Intacs are for practical purposes surgically fitted contact lenses. The primary advantages of Intacs over Lasik are that the centre of the cornea (where most high-resolution eyesight is concentrated) remains untouched by the surgery, and the surgical procedure is reversible. I am assured that if my prescription changes or I get fed up of carrying bits of plastic in my eyes, the inserts can be pulled out by having a surgeon grab one end with a very small hook and gently pull...

I shall not go into details of the surgical procedure here. Perfectly normal people can become physically upset when confronted by graphic descriptions involving sharp objects and eyeballs. Local anaesthetic too, so I remember every part of the procedure. The surgery is relatively painless, for a given value of relative. There is definitely some discomfort. The pain comes over the following three or so days, after the topical local anaesthetic has worn off. All light feels like red-hot pokers and waking up in the morning feels like someone has spent all night polishing your eyes with wire wool.

But it does get better, and the improvement in vision is immediate. Gulf Eye Centre includes after-care in the surgery costs. This comprises weekly, monthly and quarterly inspections for up to a year. I now have better than 20-20 in one eye, approaching 20-16 in the other, and my astigmatism has vanished completely. I was initially faintly disappointed. Having got used to 20 16 in both eyes when corrected with glasses my new eyesight wasn't quite as good.

For clarification, having 20-16 means that you can see from 20 feet away what a hypothetical normal person needs to be 16 feet away to see. Birds of prey apparently have something like 200-20 vision, which is bad news for small rodents.

Two years on...

The good bits

I haven't had to wear any form of prescription lens for two years now, and I have no use for all the potions and other contact lens paraphernalia. There is no need to haul a shoe-box of eye stuff every time I go abroad or even camping.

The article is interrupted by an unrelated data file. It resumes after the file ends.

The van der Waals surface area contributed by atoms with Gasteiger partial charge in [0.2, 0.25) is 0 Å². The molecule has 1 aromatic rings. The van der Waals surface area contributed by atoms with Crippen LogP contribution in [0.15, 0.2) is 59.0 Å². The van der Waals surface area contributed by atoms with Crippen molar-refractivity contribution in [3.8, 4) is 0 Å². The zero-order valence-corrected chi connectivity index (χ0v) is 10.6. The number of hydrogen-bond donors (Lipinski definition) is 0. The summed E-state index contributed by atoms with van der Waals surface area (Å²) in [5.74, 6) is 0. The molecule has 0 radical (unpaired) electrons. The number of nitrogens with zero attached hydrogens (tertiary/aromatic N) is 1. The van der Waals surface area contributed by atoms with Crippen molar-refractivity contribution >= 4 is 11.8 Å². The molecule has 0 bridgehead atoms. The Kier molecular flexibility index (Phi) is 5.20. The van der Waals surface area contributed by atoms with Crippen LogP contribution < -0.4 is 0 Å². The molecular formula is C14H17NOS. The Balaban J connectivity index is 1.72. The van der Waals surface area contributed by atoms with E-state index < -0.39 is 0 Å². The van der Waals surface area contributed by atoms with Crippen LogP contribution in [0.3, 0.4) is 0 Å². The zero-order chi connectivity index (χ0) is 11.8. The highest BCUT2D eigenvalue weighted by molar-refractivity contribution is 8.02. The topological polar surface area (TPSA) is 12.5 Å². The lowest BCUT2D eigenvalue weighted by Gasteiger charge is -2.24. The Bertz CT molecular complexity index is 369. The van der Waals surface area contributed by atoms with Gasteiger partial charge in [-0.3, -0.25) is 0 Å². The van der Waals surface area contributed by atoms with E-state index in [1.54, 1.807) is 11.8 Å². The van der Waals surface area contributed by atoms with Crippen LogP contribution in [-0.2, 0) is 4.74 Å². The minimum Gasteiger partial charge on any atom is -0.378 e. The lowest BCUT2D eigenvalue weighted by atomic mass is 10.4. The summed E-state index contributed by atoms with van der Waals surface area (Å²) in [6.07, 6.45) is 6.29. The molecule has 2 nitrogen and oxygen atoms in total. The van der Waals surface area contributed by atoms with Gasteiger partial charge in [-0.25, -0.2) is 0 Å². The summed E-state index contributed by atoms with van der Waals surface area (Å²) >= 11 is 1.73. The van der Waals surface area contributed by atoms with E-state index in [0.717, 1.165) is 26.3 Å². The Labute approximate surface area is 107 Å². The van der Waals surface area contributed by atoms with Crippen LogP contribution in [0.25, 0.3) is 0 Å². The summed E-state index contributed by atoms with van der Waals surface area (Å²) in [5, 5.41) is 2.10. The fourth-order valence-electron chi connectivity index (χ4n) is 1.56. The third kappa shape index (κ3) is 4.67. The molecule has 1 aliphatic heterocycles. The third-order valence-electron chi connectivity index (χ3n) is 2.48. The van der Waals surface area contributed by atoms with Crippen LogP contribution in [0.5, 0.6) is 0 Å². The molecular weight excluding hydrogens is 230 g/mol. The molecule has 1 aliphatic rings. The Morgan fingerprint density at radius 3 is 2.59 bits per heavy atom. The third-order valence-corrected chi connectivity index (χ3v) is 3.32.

No more 'grit under the contact lens' syndrome.

No more headaches caused by ill-fitting spectacles.

The sunglasses of choice, instead of being limited by the prescription.

I can see when I first wake up, and everything is in focus in the shower, swimming pool, water flume park and while scuba diving.

The bad bits

In low light, when my pupils open wide, I get haloes around points of light. This is only an issue when looking at the exit signs in the cinema and looking at my digital watch at three in the morning. The haloes were initially quite disturbing, but have mostly disappeared. Apparently the brain learns to switch them off.

One of the effects of the surgery is to upset tear formation. Dr Grim prescribed lubricating gel which was definitely necessary for the first couple of months.

Tiny salt crystals form around the inserts in the minuscule amount of fluid between the cornea and the plastic itself. This makes the insert a little more visible than officially advertised, but you still need to be less than a foot away to see them.

The inserts can't normally be felt, but an accidental poke in the eye is excruciating. I imagine a deliberate one would be too.

I had to buy a new diving mask: one with plain glass.


If you're going to get it done, do both eyes together and live with the pain. If you only do one eye, you'll be very reluctant to go back later for a second session.

Ensure the optical practice includes after-care. Do not be tempted to go abroad for a 'fit and forget' procedure.

Intacs can't help long-sightedness, big myopia or large astigmatism.

My total bill came to US$1230 for both eyes. It is theoretially a one-off lifetime payment. If this seems expensive, consider how many pairs of prescription spectacles that buys, how many packets of contact lenses, how many pints of saline solution, wetting agents, hydrogen peroxide, and so on. I can't put a number on the added value of convenience.

If I'd been able to afford it and Intacs had been available, I would have had the procedure done ten or more years ago.

Sunday, February 12, 2006

Dubai? Don't buy!

As an addendum to Blowing bubbles below, here is something I found out recently about the Dubai 'freehold' residences for expatriate puchase.

I have already discussed how the owner of this putative freehold actually owns his own concrete cube in a tower block, or possibly a villa on an artificial island. But he does not own the land it stands on and is therefore obliged to pay a maintenance charge. Failure to pay results in eviction.

Well, it gets better. Let us assume that all of my concerns about traffic congestion are unfounded, I pay my AED 2 million for a posh apartment, and pay for it over the next ten years. A year after that, I am unfortunate enough to drop dead. My last will and testament bequeaths the apartment (which is freehold and owned outright by me, remember) to my sister.

So my sister acquires a place in the sun? Wrong! Wrong! Wrong!

As the law currently stands, it is impossible for any of these residences to be inherited. Upon the death of the original freeholder, ownership of the property reverts to the Government of the UAE.

Sensible investment? It makes the 3:30 at Kempton Park look like good value.